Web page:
This blog is littered with posts talking about the various states that are intent on creating a California-like legal test that would make it supremely challenging to classify workers as independent contractors. We’ve done several on New York alone, and that state’s efforts to adopt the ABC Test for themselves, just like California did with AB-5. And we’ve covered New Jersey. Meanwhile, Illinois, Wisconsin, Oregon, and Washington all seem like they might be the next California copycat.
I don’t know about you, but the nerd in me occasionally likes to play the “how far can it go” game with the gig economy. In other words, I oftentimes find myself thinking, “can the gig workforce fit in that industry or that kind of job?” And when I ask that question, I frequently find myself saying, “nah, surely not there.”
An international crowd of approximately 60,000 people attended the Web Summit Lisbon last month where one of the most pressing questions posed during the conference was: “How do we create a future of work that works for everyone?” As it relates to the gig economy, a three-person panel attempted to answer that question. And one of the panel members (Richard Socarides, the Head of Public Affairs at Gerson Lehrman Group) recently wrote an article highlighting the six big picture takeaways from the panel discussion.
I couldn’t help but be struck by two recent headlines which appeared to stand diametrically opposed in answering the question of who is driving the gig economy.
One headline from World Finance touted the driving force of the Millennials – “As more Millennials are choosing to freelance, employer must evolve to suit employees’ needs.” The tagline for the article then issued the following proclamations: “Millennials are going freelance in their droves. Companies will have to transform beyond recognition to lure modern workers away from the freedom of being their own boss.”
GrubHub, the food delivery app, has been in a legal battle with a former delivery driver over the driver’s classification as an independent contractor since 2015. Initially filed as a class action in state court in San Francisco, the case was removed to federal court where U.S. Magistrate Judge Jacqueline Corley of the Northern District of California ruled in 2016 that the case would not proceed as a class action. In the most recent news from the case, Judge Corley indicated that the case will proceed to a bench trial on the key issue of whether the driver was properly treated as an independent contractor or whether the driver should have been a W2 employee. Like Lyft and Uber, GrubHub utilizes on demand workers – who are treated as independent contractors – through smartphone apps. So a trial decision in the GrubHub case would certainly have a major impact on these and other gig-economy companies.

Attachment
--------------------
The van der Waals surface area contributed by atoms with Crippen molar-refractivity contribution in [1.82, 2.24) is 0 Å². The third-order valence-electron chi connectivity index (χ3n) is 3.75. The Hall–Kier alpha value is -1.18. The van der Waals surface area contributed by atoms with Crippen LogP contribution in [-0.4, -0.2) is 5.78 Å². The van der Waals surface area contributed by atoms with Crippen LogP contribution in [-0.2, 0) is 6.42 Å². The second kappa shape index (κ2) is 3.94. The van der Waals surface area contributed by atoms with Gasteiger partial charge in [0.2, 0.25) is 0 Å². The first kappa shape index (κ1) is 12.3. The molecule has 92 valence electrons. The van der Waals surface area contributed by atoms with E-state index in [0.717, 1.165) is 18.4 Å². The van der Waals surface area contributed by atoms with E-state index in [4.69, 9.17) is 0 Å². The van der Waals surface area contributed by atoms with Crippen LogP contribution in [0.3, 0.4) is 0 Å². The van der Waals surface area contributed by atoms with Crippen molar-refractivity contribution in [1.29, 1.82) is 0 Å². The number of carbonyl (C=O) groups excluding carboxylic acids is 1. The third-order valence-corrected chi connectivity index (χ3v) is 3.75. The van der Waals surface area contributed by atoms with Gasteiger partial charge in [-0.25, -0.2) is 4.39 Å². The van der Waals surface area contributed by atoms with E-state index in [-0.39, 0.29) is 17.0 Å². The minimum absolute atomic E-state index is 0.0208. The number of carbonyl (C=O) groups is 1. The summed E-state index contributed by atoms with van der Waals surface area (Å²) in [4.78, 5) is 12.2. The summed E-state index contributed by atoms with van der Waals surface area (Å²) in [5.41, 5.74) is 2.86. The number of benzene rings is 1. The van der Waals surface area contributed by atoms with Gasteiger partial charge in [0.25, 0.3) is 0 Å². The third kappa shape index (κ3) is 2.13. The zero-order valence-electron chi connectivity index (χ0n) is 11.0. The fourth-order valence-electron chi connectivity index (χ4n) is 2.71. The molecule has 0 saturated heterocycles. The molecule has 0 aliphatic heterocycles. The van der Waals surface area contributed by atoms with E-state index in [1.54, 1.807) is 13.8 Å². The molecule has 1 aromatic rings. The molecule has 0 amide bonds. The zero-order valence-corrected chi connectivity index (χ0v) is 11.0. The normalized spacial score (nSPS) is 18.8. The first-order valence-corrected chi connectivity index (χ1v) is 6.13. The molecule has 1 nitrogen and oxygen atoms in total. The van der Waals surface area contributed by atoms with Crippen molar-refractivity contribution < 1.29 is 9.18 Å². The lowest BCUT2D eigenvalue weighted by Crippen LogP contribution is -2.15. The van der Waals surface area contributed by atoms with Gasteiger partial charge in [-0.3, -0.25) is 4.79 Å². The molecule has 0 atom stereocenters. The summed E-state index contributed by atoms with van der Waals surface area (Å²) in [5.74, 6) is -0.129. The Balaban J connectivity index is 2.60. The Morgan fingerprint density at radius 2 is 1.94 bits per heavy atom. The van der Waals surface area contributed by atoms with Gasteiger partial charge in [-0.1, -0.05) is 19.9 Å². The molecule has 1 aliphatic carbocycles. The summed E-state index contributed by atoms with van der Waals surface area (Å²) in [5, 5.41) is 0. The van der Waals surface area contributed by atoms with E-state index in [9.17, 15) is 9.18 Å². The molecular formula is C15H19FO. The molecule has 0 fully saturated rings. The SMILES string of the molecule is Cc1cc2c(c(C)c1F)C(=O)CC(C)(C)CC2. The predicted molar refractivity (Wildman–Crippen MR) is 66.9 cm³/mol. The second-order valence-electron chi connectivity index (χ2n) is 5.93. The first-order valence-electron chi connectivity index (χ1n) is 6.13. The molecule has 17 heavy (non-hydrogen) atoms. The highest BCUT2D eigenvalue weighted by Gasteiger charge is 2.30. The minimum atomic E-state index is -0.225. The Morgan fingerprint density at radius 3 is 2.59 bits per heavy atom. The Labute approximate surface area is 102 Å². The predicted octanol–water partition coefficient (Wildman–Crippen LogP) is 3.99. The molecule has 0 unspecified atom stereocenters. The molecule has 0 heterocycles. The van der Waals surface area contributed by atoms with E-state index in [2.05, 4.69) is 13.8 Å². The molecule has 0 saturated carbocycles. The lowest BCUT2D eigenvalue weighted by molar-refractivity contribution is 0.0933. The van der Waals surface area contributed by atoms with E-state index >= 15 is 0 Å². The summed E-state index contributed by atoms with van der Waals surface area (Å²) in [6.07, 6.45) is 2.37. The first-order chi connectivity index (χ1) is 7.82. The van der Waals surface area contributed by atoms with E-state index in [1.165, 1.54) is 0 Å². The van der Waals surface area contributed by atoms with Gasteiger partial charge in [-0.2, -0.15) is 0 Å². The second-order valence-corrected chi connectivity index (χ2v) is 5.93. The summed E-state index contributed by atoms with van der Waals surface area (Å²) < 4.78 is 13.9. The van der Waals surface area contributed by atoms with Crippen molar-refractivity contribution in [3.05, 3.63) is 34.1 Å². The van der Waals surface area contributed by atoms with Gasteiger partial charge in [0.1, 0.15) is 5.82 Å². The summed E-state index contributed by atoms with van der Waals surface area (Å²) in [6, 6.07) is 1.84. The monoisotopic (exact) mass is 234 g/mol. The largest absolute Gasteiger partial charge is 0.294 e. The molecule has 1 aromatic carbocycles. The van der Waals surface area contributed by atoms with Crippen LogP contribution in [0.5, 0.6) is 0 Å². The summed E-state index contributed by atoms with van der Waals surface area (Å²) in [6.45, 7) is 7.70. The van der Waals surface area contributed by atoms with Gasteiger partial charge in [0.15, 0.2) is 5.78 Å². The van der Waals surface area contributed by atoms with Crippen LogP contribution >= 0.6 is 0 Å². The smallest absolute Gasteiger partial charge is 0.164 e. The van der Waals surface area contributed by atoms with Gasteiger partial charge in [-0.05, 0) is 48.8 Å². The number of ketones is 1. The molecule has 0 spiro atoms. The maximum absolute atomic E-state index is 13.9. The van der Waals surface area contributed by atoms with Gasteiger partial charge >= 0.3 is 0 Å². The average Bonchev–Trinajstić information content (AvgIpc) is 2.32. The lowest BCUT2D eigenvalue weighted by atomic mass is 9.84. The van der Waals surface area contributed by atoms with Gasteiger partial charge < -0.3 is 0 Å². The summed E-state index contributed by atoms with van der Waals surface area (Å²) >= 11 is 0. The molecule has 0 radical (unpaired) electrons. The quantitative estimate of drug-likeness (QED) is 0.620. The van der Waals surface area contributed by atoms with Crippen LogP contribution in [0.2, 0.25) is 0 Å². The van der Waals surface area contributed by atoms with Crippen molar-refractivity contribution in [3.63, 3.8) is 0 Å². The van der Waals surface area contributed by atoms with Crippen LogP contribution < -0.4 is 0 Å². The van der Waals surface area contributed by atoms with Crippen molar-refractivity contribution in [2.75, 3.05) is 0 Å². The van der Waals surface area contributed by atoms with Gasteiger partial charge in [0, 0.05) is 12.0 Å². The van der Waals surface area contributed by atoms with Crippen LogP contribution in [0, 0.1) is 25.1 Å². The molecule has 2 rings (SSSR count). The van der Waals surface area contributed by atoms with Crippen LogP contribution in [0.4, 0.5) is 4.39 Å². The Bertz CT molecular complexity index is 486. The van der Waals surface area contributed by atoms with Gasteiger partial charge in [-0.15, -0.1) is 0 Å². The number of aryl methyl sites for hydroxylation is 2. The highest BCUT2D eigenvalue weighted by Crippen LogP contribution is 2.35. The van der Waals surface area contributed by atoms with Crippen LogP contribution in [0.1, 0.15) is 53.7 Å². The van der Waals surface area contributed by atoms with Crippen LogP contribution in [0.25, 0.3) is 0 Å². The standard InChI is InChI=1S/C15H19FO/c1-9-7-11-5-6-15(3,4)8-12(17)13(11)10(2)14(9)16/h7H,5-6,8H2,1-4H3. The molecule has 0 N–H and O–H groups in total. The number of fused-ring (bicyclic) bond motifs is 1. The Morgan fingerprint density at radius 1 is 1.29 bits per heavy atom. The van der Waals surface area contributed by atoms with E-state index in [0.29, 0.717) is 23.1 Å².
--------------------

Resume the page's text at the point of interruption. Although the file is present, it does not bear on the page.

An influential member of Congress recently provided some hope that statutory relief for the ill-fitting wage-hour rules as applied to gig workers might be considered by Washington in the not-too-distant future.
Many point to the Brexit movement as a sign that Donald Trump’s White House victory should have not been a surprise. Will a potential movement afoot in the United Kingdom be a precursor of things to come in the gig economy for the United States?
Much has been written about sharing economy companies such as Uber and the like whose very core is fueled by a contingent workforce connected to consumers through a digital platform. But a recent report stresses that even more traditional employers are “reshaping their talent management initiatives” with the understanding that the definition of “contingent labor” itself has taken on a whole new meaning. The report – “The State of Contingent Workforce Management 2016-2017: Adapting to a New World of Work” – was published by Ardent Brothers (in conjunction with SAP Fieldglass) and includes a wealth of knowledge for businesses trying to “thrive in this new corporate paradigm.”
Uber and Lyft, perhaps two of the most widely known gig economy employers, have resolved their nearly two-year legal battle which started when Lyft sued Travis VanderZanden, Lyft’s former COO, who left Lyft and became a top executive at Uber.